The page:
Motorcycles are a popular form of transportation in California. The mild climate and well-established roads in the Golden State make it a perfect place for motorcycle enthusiasts. Dedicated riders can stay on their motorcycles year-round, while the weather in many other states would force them to put the bike into storage for at least a few of the colder months every year.
Additionally, the state has some progressive traffic laws, like allowing motorcyclists to share lanes. Unfortunately, the state cannot control the behavior of other drivers. People and vehicles often cause crashes involving motorcyclists, and they claim they didn’t see the motorcycle when that happens.
How do people fail to notice loud, heavy motorcycles?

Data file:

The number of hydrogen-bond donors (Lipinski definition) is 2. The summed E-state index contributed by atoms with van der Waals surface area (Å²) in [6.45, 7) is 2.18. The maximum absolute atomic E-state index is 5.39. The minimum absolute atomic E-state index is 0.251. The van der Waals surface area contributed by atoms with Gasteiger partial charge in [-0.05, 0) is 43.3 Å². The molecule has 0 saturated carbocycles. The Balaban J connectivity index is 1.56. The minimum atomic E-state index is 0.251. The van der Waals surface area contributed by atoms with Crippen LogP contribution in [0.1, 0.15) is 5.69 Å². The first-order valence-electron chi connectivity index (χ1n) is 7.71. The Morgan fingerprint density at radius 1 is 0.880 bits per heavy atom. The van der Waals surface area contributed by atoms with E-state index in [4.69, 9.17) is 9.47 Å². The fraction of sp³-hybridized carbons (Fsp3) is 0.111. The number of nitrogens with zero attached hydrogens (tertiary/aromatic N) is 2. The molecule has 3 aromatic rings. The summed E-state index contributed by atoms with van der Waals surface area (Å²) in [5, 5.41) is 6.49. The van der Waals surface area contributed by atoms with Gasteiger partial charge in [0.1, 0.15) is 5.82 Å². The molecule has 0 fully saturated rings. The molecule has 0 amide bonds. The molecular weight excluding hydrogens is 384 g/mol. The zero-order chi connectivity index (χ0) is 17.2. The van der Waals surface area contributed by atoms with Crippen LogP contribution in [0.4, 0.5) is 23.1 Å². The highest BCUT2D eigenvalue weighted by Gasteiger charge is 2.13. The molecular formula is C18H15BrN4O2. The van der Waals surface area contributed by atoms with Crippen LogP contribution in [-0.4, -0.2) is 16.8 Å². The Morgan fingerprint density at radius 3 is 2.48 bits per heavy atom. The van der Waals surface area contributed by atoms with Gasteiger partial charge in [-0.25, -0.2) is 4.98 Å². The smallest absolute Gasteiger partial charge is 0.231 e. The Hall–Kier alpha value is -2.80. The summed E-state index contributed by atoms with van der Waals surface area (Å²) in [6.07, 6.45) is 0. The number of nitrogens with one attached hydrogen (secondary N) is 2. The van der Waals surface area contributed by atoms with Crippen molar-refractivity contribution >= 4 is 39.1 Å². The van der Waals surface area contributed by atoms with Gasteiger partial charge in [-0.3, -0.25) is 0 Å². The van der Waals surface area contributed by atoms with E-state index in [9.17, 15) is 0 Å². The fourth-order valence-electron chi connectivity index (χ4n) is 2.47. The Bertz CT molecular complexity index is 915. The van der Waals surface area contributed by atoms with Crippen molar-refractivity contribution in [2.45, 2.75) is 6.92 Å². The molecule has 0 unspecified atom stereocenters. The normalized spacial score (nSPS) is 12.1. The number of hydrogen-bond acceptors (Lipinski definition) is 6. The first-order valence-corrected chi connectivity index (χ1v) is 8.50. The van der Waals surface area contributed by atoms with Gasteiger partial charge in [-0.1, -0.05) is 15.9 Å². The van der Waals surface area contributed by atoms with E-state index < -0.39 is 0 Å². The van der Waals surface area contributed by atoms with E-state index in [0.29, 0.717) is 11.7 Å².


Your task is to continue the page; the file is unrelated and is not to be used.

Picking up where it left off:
Driving requires a significant cognitive effort
Occasionally, people treat driving as a chore, rather than a risk. They don’t understand how much of their brain’s processing power has to go into analyzing their surroundings when they drive. The brain has to constantly prioritize information, and it will alert someone about what it thinks is most important.
When driving, the brain will look for things that seem threatening, like larger vehicles. Someone can look right at a motorcycle and never cognitively realize it is there. This phenomenon is inattentional blindness, and it is responsible for many collisions involving motorcycles, pedestrians and cyclists.
The brain doesn’t think something presents a risk, so it doesn’t use its energy on that object. The driver might turn or merge into a lane that they think is empty despite glancing right at the motorcycle seconds ago.
Recognizing what contributes to motorcycle crashes can help you make choices that keep you safer out on the California roads, like defensive driving around others who might be distracted at the wheel.